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WASHINGTON, DC-The nation’s capital and surrounding areas in Virginia and Maryland win three affordable housing grants, each at about $1 million or more, from the Federal Home Loan Bank of Atlanta. The money comes from the bank’s Affordable Housing Program and will provide very low-income to moderate-income housing units for nearly 1,000 families.

In Washington, DC FHLBA awards four local community partnerships a sum of $925,000 to develop more than 300 housing units that will accommodate an array of incomes: very low-income, low-income and moderate income. The awards, which range from $100,000 to $300,000 each, will be used to convert seven local apartment structures into the 77-unit Overlook Condominium at Washington View, and to rehabilitate the 182-unit Douglas Knoll apartment community. Also, some of the funding will go to rehabilitating 36 units to permanently house Safe Haven Outreach Ministry substance abuse graduates, and to salvage 13 units for homeless families.

In Virginia, eight different housing partnerships will share $1.8 million to finance 419 lower-income housing units. Those units are spread through the cities of Galax, Harrisonburg, Portsmouth, Pulaski, Richmond, Roanoke and Smithfield. Each of the grants ranges from $24,500 to $365,000.

The Maryland communities of Baltimore and Prince Frederick receive approximately $1 million, some of which will go to building an 80-unit structure for senior citizens, and to rehabilitate a 58-unit senior and low-income facility. The remaining funds will be used to renovate 30 low-income single family homes, and 28 very low-income rental townhouses. FHLBA gifts to the Maryland-based groups range from $150,000 to more than $330,000.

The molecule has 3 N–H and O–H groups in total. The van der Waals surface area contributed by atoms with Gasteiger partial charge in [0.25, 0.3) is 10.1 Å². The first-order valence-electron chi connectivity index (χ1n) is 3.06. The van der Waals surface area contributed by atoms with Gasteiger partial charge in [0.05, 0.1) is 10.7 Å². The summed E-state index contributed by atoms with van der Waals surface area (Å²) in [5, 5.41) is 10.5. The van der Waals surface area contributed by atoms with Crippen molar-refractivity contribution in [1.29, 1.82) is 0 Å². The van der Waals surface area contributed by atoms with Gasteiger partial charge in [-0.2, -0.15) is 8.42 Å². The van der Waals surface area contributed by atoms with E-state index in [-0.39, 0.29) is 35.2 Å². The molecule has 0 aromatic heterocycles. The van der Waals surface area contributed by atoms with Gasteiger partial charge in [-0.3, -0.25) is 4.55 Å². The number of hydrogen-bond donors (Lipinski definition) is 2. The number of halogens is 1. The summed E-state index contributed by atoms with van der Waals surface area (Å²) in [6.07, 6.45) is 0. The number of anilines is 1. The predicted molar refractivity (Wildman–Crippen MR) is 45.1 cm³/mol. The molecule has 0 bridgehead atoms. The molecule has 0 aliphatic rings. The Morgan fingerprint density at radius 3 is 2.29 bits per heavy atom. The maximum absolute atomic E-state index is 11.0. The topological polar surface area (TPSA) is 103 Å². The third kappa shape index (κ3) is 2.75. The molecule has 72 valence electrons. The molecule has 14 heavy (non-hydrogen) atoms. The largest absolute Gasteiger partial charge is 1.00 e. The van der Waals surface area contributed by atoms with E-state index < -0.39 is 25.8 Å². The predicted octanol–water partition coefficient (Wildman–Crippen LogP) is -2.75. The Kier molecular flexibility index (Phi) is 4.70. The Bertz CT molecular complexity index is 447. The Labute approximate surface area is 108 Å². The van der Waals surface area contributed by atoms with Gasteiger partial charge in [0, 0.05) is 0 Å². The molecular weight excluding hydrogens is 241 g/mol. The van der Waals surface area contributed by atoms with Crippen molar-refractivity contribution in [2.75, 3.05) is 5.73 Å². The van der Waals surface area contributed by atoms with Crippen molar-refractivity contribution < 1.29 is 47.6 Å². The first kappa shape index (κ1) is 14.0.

The aforementioned awards are part of FHLBA’s $18.6 million grant package designed to create or refurbish 3,600 affordable housing units in 11 states and Washington, DC. In a statement on the recently awarded grants, FHLBA Vice President of Community Investment Services Bob Warwick says his company “recognizes the unique challenge developers face in finding non-restrictive financing to develop homes for low- and moderate-income individuals.” He adds that FHLBA’s Affordable Housing Program was developed “to address this issue and to encourage more community partnerships between financial institutions and nonprofit developers.”

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